eight hours south. He left us with her
growing up without him at dinner, building snow forts,
lobbing wet snowballs at each other, stamping through
shaded pine and poplar and alongside
railroad tracks arguing about the best way
to take down a Grizzly with our bare
hands.

Once
we found an abandoned log cabin
but when a twig cracked our hearts fled
like startled chick-a-dees,
we raced back
through multi-hued carpets of leaves,
gasping with relief in the bright light where we could feel
safe.

I’d fall
asleep, waiting for him to come home.


8

A few years
later, he packed the car, drove us back
to the city,
pulled up in the driveway
of a split level. Our eyes popped;
one bedroom for each
kid, tin shed, white
picket fence,
finished basement.

We
were rich.


9

He dreamed of building a mansion
on a sweeping plot of land that dipped down
to the ravine. Getting up at dawn,
barely washed, throwing on old T-shirts over
stained suit pants,
he’d pour
over diagrams for hours,
water his garden vegetables and flowers,
stomp dirt through the house, every spare minute
imagining the
double staircase sweeping right and left,
open kitchen, living and dining rooms, spiral
staircase, jacuzzi hot tub, volleyball court and zen garden.

His bills
grew tall and bushy, debt sinking
deep into rich soil
but he couldn’t stop, Sisyphus sickening
with every uphill step. He
bought high
sold low, maxed out lines
of credit, footsteps
echoing in a massive empty nest, grey
streaks in his hair and
beard until finally, he looked like the Shih Tzu he’d bought
to keep him company. But
in the mirror always the young man
with a few small
dollars
in his pocket and big thoughts resting heavy
on his shoulders—

posing in front of crumbling fresco walls.


10

Justin
smiles for his selfish selfie, dimples
dent his cheeks, hair
blows in some imaginary breeze, white boat
adrift in an ocean of
scarves. Factcheck
from government websites

correct our nagging suspicions so
we can feel safe that refugees don’t get
more money than pensioners
who’d worked hard all their lives. But
the comment thread
below official websites
corrects their corrections,
search engines correct corrected corrections
with surreptitious algorithms, editing
anything that smells
of too much freedom
except of course, entitlements.

coyote11 says (s)he’s sick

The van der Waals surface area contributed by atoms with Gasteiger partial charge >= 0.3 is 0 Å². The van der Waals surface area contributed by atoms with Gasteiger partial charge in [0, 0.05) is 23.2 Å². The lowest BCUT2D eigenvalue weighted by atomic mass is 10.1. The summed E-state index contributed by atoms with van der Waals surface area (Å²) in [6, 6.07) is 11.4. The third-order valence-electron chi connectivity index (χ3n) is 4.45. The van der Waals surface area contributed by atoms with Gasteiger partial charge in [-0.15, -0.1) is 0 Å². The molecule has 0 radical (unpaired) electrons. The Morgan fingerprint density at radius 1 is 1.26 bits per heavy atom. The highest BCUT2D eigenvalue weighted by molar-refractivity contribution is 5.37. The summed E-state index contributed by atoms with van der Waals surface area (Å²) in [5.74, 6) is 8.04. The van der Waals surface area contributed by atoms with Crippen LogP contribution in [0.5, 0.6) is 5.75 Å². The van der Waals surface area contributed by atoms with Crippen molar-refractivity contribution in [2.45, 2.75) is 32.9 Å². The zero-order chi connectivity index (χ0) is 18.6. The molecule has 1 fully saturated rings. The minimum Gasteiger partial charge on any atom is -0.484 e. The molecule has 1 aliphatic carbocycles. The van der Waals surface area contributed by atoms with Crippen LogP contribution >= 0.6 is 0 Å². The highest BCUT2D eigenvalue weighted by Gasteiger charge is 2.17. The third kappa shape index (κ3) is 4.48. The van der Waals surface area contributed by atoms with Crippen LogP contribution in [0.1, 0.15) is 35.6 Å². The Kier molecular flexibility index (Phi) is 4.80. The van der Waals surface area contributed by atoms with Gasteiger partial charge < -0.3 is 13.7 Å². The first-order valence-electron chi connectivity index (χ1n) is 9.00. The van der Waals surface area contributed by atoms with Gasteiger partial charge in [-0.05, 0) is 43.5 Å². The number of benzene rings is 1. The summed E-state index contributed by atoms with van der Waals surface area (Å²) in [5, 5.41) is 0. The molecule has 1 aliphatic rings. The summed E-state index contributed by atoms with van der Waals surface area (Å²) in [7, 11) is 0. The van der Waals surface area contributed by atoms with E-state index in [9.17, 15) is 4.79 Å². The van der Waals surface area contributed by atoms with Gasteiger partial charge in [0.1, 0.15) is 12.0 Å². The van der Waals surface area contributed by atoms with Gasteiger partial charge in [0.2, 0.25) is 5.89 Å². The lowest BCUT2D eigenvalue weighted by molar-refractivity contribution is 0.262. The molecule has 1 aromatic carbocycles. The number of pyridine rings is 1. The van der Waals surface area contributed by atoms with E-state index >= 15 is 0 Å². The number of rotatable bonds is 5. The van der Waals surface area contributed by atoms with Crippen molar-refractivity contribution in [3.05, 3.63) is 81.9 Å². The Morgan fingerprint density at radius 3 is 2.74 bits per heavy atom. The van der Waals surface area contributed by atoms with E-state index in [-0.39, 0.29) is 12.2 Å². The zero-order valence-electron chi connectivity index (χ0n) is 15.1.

of this government already
and B wants to
apply for refugee assistance instead of a pension,
hoping to better make ends meet
this month.

Jugs filled with contrived sound pour down
from above, spill bites onto sacred ground,
ooze like steaming lava
in every direction
from a central spout. Soon our jugs will be empty
and all that’s left
will lie supine upon flat earth, staring at immovable clouds,
our new paradigm;

red borders no longer
able to contain the sharp
white edges of a
jagged leaf.


11

We
don’t keep ashes. We
don’t sing bhajans, our embarrassment seeping
from this halfway space we’ve occupied
since we were too naive
to know any better.

Instead, we wrap him in a piece of tin foil
with rice balls,
sweetmeats,
coconut,
fruit,
flower petals,
fennel seeds; all from the priest’s puja,
all for him to eat along his journey,

a candle
to light his way through darkness, a candle
to set him free where the flowing waters of Peace and Athabasca
meet to make one final trip
north to the Arctic
Ocean.


12

His
father wanted to give him everything
when he left.
The rest of the family resented him
for abandoning
his home, but told him
he was wrong
to leave them alone, no matter
what unspeakable rights were out there to
forgive.

He took nothing. Left
everything to his only brother, said he’d be all right,
he’d make it well enough
out there on his own.


Natasha N. Deonarain: "My recent poems have been published or are forthcoming in Thin Air, Dime Show Review, Prometheus Dreaming and Canyon Voices Literary Magazine (2019). My history includes winning second place in the 5th Annual Chandler-Gilbert Community College Stand and Deliver Poetry Slam Competition (2013), also published online at Poetry for Living Waters, and publications in The Little Red Tree International Poetry Prize Anthology (2012). I’ve also published numerous nonfiction works that have appeared on websites and in print including Kevinmd, GlobalTrends and various others.

I currently live part-time in Arizona and Denver with my husband."